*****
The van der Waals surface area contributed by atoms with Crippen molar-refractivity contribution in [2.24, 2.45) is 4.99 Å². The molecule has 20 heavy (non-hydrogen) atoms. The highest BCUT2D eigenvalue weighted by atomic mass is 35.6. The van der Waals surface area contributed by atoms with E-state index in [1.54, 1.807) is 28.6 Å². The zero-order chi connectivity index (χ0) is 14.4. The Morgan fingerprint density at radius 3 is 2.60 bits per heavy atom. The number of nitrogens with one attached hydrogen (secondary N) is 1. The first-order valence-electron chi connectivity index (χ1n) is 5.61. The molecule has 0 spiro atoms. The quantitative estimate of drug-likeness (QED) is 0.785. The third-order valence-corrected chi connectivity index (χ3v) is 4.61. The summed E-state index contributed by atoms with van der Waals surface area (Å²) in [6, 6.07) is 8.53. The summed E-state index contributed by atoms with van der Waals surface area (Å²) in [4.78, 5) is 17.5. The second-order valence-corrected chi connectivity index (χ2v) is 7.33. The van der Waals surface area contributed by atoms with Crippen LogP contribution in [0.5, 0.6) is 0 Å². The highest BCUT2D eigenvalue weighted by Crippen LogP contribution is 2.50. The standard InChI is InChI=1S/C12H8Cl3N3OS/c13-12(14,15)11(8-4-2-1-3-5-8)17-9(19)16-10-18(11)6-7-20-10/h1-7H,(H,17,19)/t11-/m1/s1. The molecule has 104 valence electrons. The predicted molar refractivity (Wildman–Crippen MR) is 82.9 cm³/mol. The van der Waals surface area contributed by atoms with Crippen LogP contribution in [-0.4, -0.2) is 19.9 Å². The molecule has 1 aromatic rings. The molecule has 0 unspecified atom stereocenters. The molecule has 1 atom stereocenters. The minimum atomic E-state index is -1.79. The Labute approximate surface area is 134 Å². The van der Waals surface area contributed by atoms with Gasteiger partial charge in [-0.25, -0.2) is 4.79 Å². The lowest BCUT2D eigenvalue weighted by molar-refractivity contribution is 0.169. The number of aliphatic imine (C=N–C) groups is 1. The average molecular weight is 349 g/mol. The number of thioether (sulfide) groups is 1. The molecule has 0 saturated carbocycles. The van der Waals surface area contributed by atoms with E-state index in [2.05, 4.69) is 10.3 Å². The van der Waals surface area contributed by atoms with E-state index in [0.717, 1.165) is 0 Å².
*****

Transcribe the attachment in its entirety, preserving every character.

The van der Waals surface area contributed by atoms with Crippen molar-refractivity contribution in [2.24, 2.45) is 4.99 Å². The molecule has 20 heavy (non-hydrogen) atoms. The highest BCUT2D eigenvalue weighted by atomic mass is 35.6. The van der Waals surface area contributed by atoms with E-state index in [1.54, 1.807) is 28.6 Å². The zero-order chi connectivity index (χ0) is 14.4. The Morgan fingerprint density at radius 3 is 2.60 bits per heavy atom. The number of nitrogens with one attached hydrogen (secondary N) is 1. The first-order valence-electron chi connectivity index (χ1n) is 5.61. The molecule has 0 spiro atoms. The quantitative estimate of drug-likeness (QED) is 0.785. The third-order valence-corrected chi connectivity index (χ3v) is 4.61. The summed E-state index contributed by atoms with van der Waals surface area (Å²) in [6, 6.07) is 8.53. The summed E-state index contributed by atoms with van der Waals surface area (Å²) in [4.78, 5) is 17.5. The second-order valence-corrected chi connectivity index (χ2v) is 7.33. The van der Waals surface area contributed by atoms with Crippen LogP contribution in [0.5, 0.6) is 0 Å². The highest BCUT2D eigenvalue weighted by Crippen LogP contribution is 2.50. The standard InChI is InChI=1S/C12H8Cl3N3OS/c13-12(14,15)11(8-4-2-1-3-5-8)17-9(19)16-10-18(11)6-7-20-10/h1-7H,(H,17,19)/t11-/m1/s1. The molecule has 104 valence electrons. The predicted molar refractivity (Wildman–Crippen MR) is 82.9 cm³/mol. The van der Waals surface area contributed by atoms with Crippen LogP contribution in [-0.4, -0.2) is 19.9 Å². The molecule has 1 aromatic rings. The molecule has 0 unspecified atom stereocenters. The molecule has 1 atom stereocenters. The minimum atomic E-state index is -1.79. The Labute approximate surface area is 134 Å². The van der Waals surface area contributed by atoms with Gasteiger partial charge in [-0.25, -0.2) is 4.79 Å². The lowest BCUT2D eigenvalue weighted by molar-refractivity contribution is 0.169. The number of aliphatic imine (C=N–C) groups is 1. The average molecular weight is 349 g/mol. The number of thioether (sulfide) groups is 1. The molecule has 0 saturated carbocycles. The van der Waals surface area contributed by atoms with E-state index in [2.05, 4.69) is 10.3 Å². The van der Waals surface area contributed by atoms with E-state index in [0.717, 1.165) is 0 Å².